War Is Not a Game
Etgar Keret’s “Not Human Beings” is the story of Schmulik Stein, a soldier who is young and jaded by the realities of death and violence. As an officer during the Israeli-Palestinian conflict, he is forced to recognize the serious nature of conflict he is involved in when he is recruited to go with Israeli border patrol officers. He is then put to the greatest test of all, to dehumanize, stand his ground and witness things he may never be able to forget. At the end of the story Stein realizes that this is no longer a game but life and death. Keret suggests that while some people are exposed to the atrocities of war become demonized by it; others remain intact with their humanity but can ultimately become lost individuals due to the trauma. While the Israeli border patrol officers refer to certain races as not human beings shows their lack of respect toward the human race, it is fair to say they have been demonized. Stein, however, deplores the depreciating value of human life and is beaten by fellow officers for objecting to the cruel treatment of an old Arab man. Violence unfolds before his eyes, watching as a man is destroyed as if he were not a man at all. Rather than admitting what is happening in front of him, Stein pictures things from a different perspective. Taking what one of the officers stated and using it, he views the Arab man as an object instead of a human being. This is what ultimately helps him cope mentally, with the situation in his own way. In the beginning of the story is a young man who is merely more concerned with his backgammon game than the war that is at hand. He is in the beginning portrayed as an ignorant and impatient man, naïve to the fact that he is in fact in the middle of war. As he so simply states to his comrade “If you don’t shoot the dice, I’ll go to the personnel officer right now and ask him to send me. Maybe with those guys. I’ll at least be able to finish a game.” (755) When driving into the...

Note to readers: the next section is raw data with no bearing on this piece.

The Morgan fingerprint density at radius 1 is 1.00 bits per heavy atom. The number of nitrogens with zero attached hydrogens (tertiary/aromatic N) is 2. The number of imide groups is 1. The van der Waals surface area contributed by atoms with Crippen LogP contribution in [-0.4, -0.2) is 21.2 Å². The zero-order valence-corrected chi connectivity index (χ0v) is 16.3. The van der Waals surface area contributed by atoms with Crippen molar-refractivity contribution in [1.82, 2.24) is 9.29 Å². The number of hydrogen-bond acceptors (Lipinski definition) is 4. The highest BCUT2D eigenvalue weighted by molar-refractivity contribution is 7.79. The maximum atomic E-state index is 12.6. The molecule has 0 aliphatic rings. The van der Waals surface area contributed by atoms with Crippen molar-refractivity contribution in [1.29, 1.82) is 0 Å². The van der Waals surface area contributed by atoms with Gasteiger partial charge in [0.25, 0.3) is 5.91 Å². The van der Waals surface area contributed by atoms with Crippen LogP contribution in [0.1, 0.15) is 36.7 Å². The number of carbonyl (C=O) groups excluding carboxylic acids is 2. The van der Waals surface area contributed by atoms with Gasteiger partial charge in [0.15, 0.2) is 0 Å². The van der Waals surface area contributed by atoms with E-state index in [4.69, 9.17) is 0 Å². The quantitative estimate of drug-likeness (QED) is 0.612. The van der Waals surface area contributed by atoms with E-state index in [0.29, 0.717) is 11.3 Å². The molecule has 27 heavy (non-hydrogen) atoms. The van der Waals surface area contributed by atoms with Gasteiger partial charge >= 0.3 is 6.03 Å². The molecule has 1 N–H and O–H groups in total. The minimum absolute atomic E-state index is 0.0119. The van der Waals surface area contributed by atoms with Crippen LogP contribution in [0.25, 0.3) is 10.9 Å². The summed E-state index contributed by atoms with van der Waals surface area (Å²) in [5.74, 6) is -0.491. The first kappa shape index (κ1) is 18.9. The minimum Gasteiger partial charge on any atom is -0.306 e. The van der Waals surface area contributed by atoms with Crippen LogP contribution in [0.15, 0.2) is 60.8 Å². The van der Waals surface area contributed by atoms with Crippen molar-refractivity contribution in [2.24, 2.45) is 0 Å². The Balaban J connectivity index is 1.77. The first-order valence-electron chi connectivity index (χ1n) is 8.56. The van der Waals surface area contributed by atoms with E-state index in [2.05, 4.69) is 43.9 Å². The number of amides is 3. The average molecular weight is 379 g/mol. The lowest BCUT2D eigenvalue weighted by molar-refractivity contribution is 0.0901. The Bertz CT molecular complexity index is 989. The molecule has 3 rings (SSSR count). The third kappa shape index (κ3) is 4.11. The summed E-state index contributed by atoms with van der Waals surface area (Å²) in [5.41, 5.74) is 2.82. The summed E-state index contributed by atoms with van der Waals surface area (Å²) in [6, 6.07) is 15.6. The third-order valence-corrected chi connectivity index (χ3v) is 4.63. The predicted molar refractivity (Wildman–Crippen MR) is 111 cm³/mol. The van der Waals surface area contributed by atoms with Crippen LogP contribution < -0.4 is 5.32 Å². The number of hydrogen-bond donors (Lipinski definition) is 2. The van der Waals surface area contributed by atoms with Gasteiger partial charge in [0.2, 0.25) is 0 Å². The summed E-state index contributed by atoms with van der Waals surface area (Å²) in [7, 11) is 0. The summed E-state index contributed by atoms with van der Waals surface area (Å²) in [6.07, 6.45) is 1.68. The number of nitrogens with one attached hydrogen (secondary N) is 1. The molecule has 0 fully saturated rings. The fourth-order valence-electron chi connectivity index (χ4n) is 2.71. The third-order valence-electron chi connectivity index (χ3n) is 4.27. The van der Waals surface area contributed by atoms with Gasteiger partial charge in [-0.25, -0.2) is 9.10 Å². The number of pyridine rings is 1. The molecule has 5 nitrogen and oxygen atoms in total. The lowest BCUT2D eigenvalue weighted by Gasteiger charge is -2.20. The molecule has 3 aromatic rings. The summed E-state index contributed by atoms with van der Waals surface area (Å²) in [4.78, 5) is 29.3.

Cited: Keret,Etgar. “Not Human Beings.” Ann Charles,ed. The Story and its Writer. Eighth ed. Boston: Bedford/St. Martini’s, 2011. Print (755-758)
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